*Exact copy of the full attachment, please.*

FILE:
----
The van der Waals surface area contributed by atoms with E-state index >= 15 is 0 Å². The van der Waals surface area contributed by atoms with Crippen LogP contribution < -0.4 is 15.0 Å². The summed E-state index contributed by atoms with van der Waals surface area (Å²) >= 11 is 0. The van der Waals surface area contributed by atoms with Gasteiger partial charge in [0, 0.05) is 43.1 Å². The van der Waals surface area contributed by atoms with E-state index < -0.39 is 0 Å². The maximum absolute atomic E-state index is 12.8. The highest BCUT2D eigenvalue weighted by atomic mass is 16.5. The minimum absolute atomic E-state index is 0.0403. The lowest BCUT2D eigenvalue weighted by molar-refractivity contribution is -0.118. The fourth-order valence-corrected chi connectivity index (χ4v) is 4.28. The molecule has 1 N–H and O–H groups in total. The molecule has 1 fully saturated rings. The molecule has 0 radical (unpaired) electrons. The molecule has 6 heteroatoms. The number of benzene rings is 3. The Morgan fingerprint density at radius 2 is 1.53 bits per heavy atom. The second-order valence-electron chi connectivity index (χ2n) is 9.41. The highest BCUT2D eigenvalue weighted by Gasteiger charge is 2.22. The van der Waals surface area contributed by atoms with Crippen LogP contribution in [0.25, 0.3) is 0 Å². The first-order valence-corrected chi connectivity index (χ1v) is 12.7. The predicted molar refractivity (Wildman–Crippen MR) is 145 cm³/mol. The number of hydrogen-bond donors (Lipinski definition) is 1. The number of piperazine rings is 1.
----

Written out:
The van der Waals surface area contributed by atoms with E-state index >= 15 is 0 Å². The van der Waals surface area contributed by atoms with Crippen LogP contribution < -0.4 is 15.0 Å². The summed E-state index contributed by atoms with van der Waals surface area (Å²) >= 11 is 0. The van der Waals surface area contributed by atoms with Gasteiger partial charge in [0, 0.05) is 43.1 Å². The van der Waals surface area contributed by atoms with E-state index < -0.39 is 0 Å². The maximum absolute atomic E-state index is 12.8. The highest BCUT2D eigenvalue weighted by atomic mass is 16.5. The minimum absolute atomic E-state index is 0.0403. The lowest BCUT2D eigenvalue weighted by molar-refractivity contribution is -0.118. The fourth-order valence-corrected chi connectivity index (χ4v) is 4.28. The molecule has 1 N–H and O–H groups in total. The molecule has 1 fully saturated rings. The molecule has 0 radical (unpaired) electrons. The molecule has 6 heteroatoms. The number of benzene rings is 3. The Morgan fingerprint density at radius 2 is 1.53 bits per heavy atom. The second-order valence-electron chi connectivity index (χ2n) is 9.41. The highest BCUT2D eigenvalue weighted by Gasteiger charge is 2.22. The van der Waals surface area contributed by atoms with Crippen LogP contribution in [0.25, 0.3) is 0 Å². The first-order valence-corrected chi connectivity index (χ1v) is 12.7. The predicted molar refractivity (Wildman–Crippen MR) is 145 cm³/mol. The number of hydrogen-bond donors (Lipinski definition) is 1. The number of piperazine rings is 1.